\end{minipage} & \begin{minipage}[t]{0.17\columnwidth}\raggedright\strut
\textsuperscript{a} additive variability; \textsuperscript{b}
exponential variability\strut
\end{minipage}\tabularnewline
\bottomrule
\end{longtable}
\textbf{Figure legends}
\textbf{Figure 1. Item response model for MDS-UPDRS Part III.} Left:
Item scores relate to underlying severity, which mirrors the sum of
score, through Item Characteristic Curves (ICCs). Upper right: the
position and steepness of ICCs reflect an item's difficulty and ability
to differentiate patient severity, respectively. The blue, pink, green
and red curves describe the probabilities of having a score of not lower
than 1, 2, 3 and 4, respectively. Lower right: The blue, pink, green,
red and yellow Category Characteristic Curves (CCCs) describe the
probabilities of having a score of 0, 1, 2, 3 and 4, respectively.
\textbf{Figure 2. Data pattern and model evaluation.} The pattern of the
observed Sum-of-Score data (upper left) was reproduced by modeled
Symptom Severity (upper right). Model-estimated Category Characteristic
Curves (lines) reflected the distribution of observed categories
(circles) for each item over the range of symptom severity (lower left).
The proportion of the simulated scores were compared with the observed
scores (lower right).
\textbf{Figure 3. Item informativeness.} Item information over the whole
spectrum of symptom severity shows some items are far more informative
than others. The color-coded areas represent the items, from bottom to
top, in the order of decreasing information.
\textbf{Figure 4. Trial probability of success.} Upper: Probability of
trial success for detecting a hypothetical drug's ability to slow down
disease progression was higher when data were analyzed using Symptom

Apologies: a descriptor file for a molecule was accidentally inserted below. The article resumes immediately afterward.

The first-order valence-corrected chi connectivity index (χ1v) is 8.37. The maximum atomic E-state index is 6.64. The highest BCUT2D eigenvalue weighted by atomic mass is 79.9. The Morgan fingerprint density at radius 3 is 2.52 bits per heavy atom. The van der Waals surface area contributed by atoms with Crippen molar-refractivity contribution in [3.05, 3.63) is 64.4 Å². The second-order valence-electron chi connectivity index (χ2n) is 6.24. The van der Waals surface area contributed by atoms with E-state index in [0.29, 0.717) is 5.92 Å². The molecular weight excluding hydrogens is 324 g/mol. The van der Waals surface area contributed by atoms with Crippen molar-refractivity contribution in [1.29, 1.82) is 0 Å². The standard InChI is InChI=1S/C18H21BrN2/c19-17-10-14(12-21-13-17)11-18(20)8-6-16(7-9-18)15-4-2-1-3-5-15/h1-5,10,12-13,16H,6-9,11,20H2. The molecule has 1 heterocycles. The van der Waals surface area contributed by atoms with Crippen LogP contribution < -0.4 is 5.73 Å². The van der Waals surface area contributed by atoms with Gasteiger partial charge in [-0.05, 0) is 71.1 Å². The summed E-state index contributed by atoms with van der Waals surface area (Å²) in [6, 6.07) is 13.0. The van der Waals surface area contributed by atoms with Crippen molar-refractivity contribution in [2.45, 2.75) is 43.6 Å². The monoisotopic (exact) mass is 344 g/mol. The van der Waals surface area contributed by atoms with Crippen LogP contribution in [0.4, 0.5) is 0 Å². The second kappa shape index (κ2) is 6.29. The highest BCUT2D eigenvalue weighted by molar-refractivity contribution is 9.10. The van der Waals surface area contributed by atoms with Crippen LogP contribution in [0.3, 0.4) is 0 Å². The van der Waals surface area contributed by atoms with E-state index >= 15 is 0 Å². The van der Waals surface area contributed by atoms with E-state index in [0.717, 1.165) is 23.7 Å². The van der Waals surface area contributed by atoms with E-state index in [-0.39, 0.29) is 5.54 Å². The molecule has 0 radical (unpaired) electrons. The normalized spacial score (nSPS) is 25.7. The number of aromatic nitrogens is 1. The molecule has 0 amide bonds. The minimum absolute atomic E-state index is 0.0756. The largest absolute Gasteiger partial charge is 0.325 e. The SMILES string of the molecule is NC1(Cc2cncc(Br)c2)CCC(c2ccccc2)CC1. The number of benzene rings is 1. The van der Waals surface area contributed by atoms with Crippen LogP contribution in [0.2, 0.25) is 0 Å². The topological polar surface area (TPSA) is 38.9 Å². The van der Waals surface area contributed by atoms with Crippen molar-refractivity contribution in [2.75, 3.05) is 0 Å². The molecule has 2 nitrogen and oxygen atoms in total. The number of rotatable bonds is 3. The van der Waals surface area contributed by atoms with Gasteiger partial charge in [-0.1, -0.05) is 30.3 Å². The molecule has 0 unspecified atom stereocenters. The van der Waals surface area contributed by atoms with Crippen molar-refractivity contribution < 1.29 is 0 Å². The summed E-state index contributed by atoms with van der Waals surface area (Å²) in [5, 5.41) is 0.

Severity (brown) than using the Sum of Scores (green), where solid and
dashed lines reflect analyses including all items and only non-tremor
items, respectively. Lower: Comparison of power for detecting drug
effect (green: 0.1; blue: 0.5) and overall probability of trial success
(brown) for detecting a range of potential drug effects in a one-year
trial.
\textbf{Figure 5. Visual predictive check for the longitudinal
item-response model.} The time course of the distribution of the
observed sum of scores was well reproduced by the longitudinal IRT model
(dots: observations; green lines: 5\%, 50\% and 95\% quantiles of the
observations; red line: predicted time course of sum of score for a
typical patient; bands: 95\% confidence intervals of model simulated
corresponding quantiles).
\textbf{Figure 6. The model accurately simulated the time course of the
observed proportion of each score for each item.} The lines are the
proportion of the observed scores of 0 to 5. The bands are the 95\%
confidence intervals of the model simulation.\selectlanguage{english}
\begin{figure}[H]
\begin{center}
\includegraphics[width=0.70\columnwidth]{figures/Fig-1/Fig-1}
\end{center}
\end{figure}\selectlanguage{english}
\begin{figure}[H]
\begin{center}
\includegraphics[width=0.70\columnwidth]{figures/Fig-2/Fig-2}
\end{center}
\end{figure}\selectlanguage{english}
\begin{figure}[H]
\begin{center}
\includegraphics[width=0.70\columnwidth]{figures/Fig-3/Fig-3}
\end{center}
\end{figure}\selectlanguage{english}
\begin{figure}[H]
\begin{center}
\includegraphics[width=0.70\columnwidth]{figures/Fig-4/Fig-4}
\end{center}
\end{figure}\selectlanguage{english}
\begin{figure}[H]
\begin{center}
\includegraphics[width=0.70\columnwidth]{figures/Fig-5/Fig-5}
\end{center}
\end{figure}\selectlanguage{english}
\begin{figure}[H]
\begin{center}
\includegraphics[width=0.70\columnwidth]{figures/Fig-6/Fig-6}
\end{center}
\end{figure}
\selectlanguage{english}
\FloatBarrier
\end{document}